Lamenting the tendency of his economic advisers to respond to every question with the words "on the one hand … on the other hand" Harry Truman famously yearned for a "one-handed economist". Martin Weale is probably not the sort of adviser the American president was searching for.
During his 15 years as director of the National Institute of Economic and Social Research Mr Weale established a reputation as a trenchant and quotable commentator. Gordon Brown was castigated for fiddling his famous Golden Rule on borrowing. "One can already smell the fudge being cooked in Great George Street," remarked Mr Weale in a memorable phrase in 2002. George Osborne also earned a rebuke in the wake of his 2010 emergency budget. The new Chancellor was "not ambitious enough" when it came to cutting the deficit, argued the NIESR director.
But since being appointed to the Bank of England's Monetary Policy Committee in July 2010 Mr Weale has learned to hedge his once-biting judgements. And he was a study in caution in his interview with The Independent at his wood-panelled offices in the Bank of England this week. Consider the question of whether the UK's inflation target should be replaced with a nominal GDP target to get growth going, Mark Carney, the Canadian central bank chief who will replace Sir Mervyn King as the Bank's Governor in July, floated the change in a speech in Toronto last month. So what does Mr Weale, who would find himself charged with helping to deliver such a target if he stays at the MPC for a second term, think of it?
"Whether different arrangements might appear attractive or not depends very much on the context in which you see them," he said. "The US has enjoyed inflation much closer to 2 per cent than we have. For the US to be thinking of adopting something is one thing. For us to be thinking about changing the target in the aftermath of a period when inflation has been appreciably above target is a very different thing." It's difficult to discern a thumbs up or a thumbs down in that answer.
What about quantitative easing, the Bank's £375bn asset purchasing programme designed to stimulate spending? Has money printing, as some analysts argue, lost its ability to boost the economy? It's an urgent question given that GDP contracted in the final three months of 2012 and that calls for a further fillip are multiplying. "More than a year ago I said that I thought the Bank's central estimates of the effect of QE were at the upper limit of what I thought was likely [but] I'm certainly not saying that I think it had no impact," responds Mr Weale. Again, hardly an answer that serves as a model of clarity.
Yet this is how most central bankers tend to speak. Knowing that traders interpret their every word, practitioners often seek refuge in blandness and equivocation.
And, to be fair, Mr Weale does not hide his reservations about the potential inflationary impact of a nominal GDP target, even if he doesn't come down firmly on one side or the other.
"Suppose we were to adopt a nominal GDP target for 4 per cent per annum and suppose also that productivity didn't pick up just because the MPC tried to stimulate the economy. If it were to deliver the target inflation would pick up to 4 per cent a year. Given where we've been recently it would be very surprising if inflation expectations didn't pick up on the back of that," he says.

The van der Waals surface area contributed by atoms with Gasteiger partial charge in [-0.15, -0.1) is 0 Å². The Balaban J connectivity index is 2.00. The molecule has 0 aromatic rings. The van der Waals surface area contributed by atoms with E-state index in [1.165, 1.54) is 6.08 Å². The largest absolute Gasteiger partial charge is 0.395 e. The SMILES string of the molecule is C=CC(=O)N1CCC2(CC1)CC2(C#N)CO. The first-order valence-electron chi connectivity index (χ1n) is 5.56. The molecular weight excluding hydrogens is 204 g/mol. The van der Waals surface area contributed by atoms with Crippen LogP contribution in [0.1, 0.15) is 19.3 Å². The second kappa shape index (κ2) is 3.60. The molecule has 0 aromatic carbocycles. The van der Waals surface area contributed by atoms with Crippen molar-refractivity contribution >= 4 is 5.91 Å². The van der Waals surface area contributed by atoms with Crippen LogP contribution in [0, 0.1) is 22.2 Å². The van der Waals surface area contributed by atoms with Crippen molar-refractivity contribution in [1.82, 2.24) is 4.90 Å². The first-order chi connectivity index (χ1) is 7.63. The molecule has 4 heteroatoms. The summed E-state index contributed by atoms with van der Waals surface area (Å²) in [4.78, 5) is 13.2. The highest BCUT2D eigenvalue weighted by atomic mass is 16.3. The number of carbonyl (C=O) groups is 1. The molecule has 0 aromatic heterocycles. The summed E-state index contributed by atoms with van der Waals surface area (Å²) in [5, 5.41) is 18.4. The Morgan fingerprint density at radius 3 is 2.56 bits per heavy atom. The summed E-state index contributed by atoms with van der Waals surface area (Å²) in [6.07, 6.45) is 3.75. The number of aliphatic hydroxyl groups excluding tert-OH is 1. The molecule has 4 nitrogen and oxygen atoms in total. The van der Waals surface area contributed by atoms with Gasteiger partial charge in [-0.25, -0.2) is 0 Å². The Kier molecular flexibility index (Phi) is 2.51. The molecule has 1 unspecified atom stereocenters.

He adds that Sir Mervyn was right to point last week to the danger of returning to the high inflation of the 1970s and 1980s. "I think people would look back and say that's not an experience we would like to repeat," he says.
Mr Weale has developed a reputation for hawkishness on the MPC. Between January and July 2011 he advocated a rise in interest rates in order to curb inflationary expectations. That all changed in October of that year when the MPC, as one, suddenly voted for £75bn QE. So in hindsight was Mr Weale wrong to have pushed for higher rates in the first half of that year?
"The reason I was doing that was that I didn't think inflation would fall back to target as rapidly as our central forecast suggested. So you might say that, looking at where we are now, far from getting things wrong I got that aspect of things right," says Mr Weale, referring to the fact that inflation remains stubbornly above the Bank's 2 per cent target.
Mr Weale is encouraged by the performance of the Treasury/Bank of England Funding for Lending scheme in boosting loan availability. But he is careful to point out that the door is not shut on more money printing by the Bank. "I certainly wouldn't say that I see QE as parked," he says.
Sir Mervyn's tenure at the MPC has been a contentious one, with multiple voices accusing the outgoing Governor of exhibiting autocratic tendencies. Adam Posen, a former MPC member, complained last week about the failure of the Bank's ruling Court to stand up to Sir Mervyn. Does he recognise Mr Posen's criticisms? Mr Weale is diplomatic. "Speaking as someone who has run an organisation, you need someone who is clearly in charge and who is responsible for what goes on a day-to-day basis. That's not to say they shouldn't be open to challenge."
So how does he think history will judge the outgoing Governor? "The financial crisis and the way we eventually get over that will be the basis for historical judgement and so, as Zhou Enlai said about the French Revolution, it's rather too early to say."
Mr Weale's advice for Sir Mervyn's Canadian successor is to tread carefully. "On monetary policy, yes, you need to keep an open mind but at the same time consider all the risks." But Mr Weale doesn't share the view that the Governor's job, which will include oversight of financial regulation, is too big for one man to handle. "As we know, one man – or one woman – has run the affairs of whole countries and that's more complex than just the Bank of England," he says. It's a fair point, but one unlikely to offer Mr Carney much comfort in the inevitable battles to come.